“Goodbye Christopher Robin” shows a different, darker reality.
The real-life Christopher Robin was an only child, often rejected by his mother and barely tolerated by his famous father. The mother, Daphne, spent long periods in London away from the family; she resented her husband’s moving the family to the countryside. True, the father spent time with the boy, drawing inspiration from the imagined adventures of his son and his stuffed toy animals. But Christopher Robin generally received only cool, rather distant attention from his parents. Indeed, they packed him off to boarding school as soon as convenient, where he was bullied. Any love and warmth enjoyed by the boy came almost exclusively from a devoted nanny, Olive, who basically brought up the young Christopher and earned his undying love.
In later years, the mature Christopher Robin deeply resented his parents for having exploited his (Christopher’s) youth during the years of literary fame and media attention. It led to a major estrangement between adult son and parents which lasted most of Christopher Robin’s life. Even A.A. Milne, himself, came to resent to some extent his success with Winnie the Pooh and company: he felt it overshadowed all his previous literary work (Milne was a successful and prolific writer for the theatre before he created Winnie the Pooh).
The film recounts all this unflinchingly and without pulling punches. Milne and his wife do not come out of the story all that well; Christopher Robin is very much the wronged party. The performances are excellent. Domhnall Gleeson is edgy, brittle and coolly remote as the writer/father disturbed by memories of his time in the trenches of World War I. Margot Robbie – who I am more familiar with as a blonde bimbo/bombshell in action thrillers – is very, very good as Daphne, the wife who resents motherhood, country living, and, often, her husband. As the young Christopher Robin, there is the cute, enchanting, and very talented child actor, Will Tilston. He steals every scene he is in. Then there is the solid, understated performance from Kelly Macdonald as Olive the nanny.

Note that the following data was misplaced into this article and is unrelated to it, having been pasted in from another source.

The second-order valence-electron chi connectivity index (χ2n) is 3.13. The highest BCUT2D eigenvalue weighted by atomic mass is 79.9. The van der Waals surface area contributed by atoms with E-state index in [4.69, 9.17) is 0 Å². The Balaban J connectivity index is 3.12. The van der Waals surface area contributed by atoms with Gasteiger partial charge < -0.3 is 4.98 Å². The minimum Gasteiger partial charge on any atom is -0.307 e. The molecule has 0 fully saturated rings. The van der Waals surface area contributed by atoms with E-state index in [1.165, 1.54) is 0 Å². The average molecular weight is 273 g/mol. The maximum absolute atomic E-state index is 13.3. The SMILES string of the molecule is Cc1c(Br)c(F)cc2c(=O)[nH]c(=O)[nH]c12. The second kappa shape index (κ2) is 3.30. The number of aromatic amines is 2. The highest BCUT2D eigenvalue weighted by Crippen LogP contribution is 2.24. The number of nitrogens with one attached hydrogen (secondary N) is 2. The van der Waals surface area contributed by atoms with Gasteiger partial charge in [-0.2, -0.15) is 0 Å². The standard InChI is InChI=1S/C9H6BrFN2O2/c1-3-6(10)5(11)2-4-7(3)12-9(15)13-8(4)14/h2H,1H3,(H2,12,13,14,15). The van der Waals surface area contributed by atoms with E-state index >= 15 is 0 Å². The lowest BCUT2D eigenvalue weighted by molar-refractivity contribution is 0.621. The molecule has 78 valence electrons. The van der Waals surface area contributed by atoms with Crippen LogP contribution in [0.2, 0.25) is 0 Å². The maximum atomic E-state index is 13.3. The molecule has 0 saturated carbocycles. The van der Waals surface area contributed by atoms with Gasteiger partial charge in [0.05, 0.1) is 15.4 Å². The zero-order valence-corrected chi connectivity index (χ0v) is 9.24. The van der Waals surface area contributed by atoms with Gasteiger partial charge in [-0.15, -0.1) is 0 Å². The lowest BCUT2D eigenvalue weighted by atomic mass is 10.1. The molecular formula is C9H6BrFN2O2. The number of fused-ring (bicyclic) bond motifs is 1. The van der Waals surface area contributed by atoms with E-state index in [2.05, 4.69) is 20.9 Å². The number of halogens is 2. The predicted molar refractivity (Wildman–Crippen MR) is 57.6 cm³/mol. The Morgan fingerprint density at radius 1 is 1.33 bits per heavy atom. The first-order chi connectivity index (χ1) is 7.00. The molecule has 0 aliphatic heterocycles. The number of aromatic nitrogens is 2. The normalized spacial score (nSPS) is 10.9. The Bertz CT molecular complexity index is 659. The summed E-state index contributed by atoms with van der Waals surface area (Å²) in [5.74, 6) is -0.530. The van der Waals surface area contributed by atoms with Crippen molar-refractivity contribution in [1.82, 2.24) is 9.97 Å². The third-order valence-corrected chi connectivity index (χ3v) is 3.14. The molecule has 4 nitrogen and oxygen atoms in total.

The director, Simon Curtis (he directed another good bio pic, “My Week with Marilyn”), is in good command of his material. He tells a complex, tortured family story in under two hours. Photography is very good, particularly the beautiful scenes set in picturesque rural England. I found the film enthralling and fascinating: you learn some intriguing literary history, as well as how badly the English upper classes treated their children back then. The fact that the movie also tells the story – even though a dark one – about the creation of much-loved fictional characters, is a welcome bonus.
I give this film 4 ¾ stars out of five.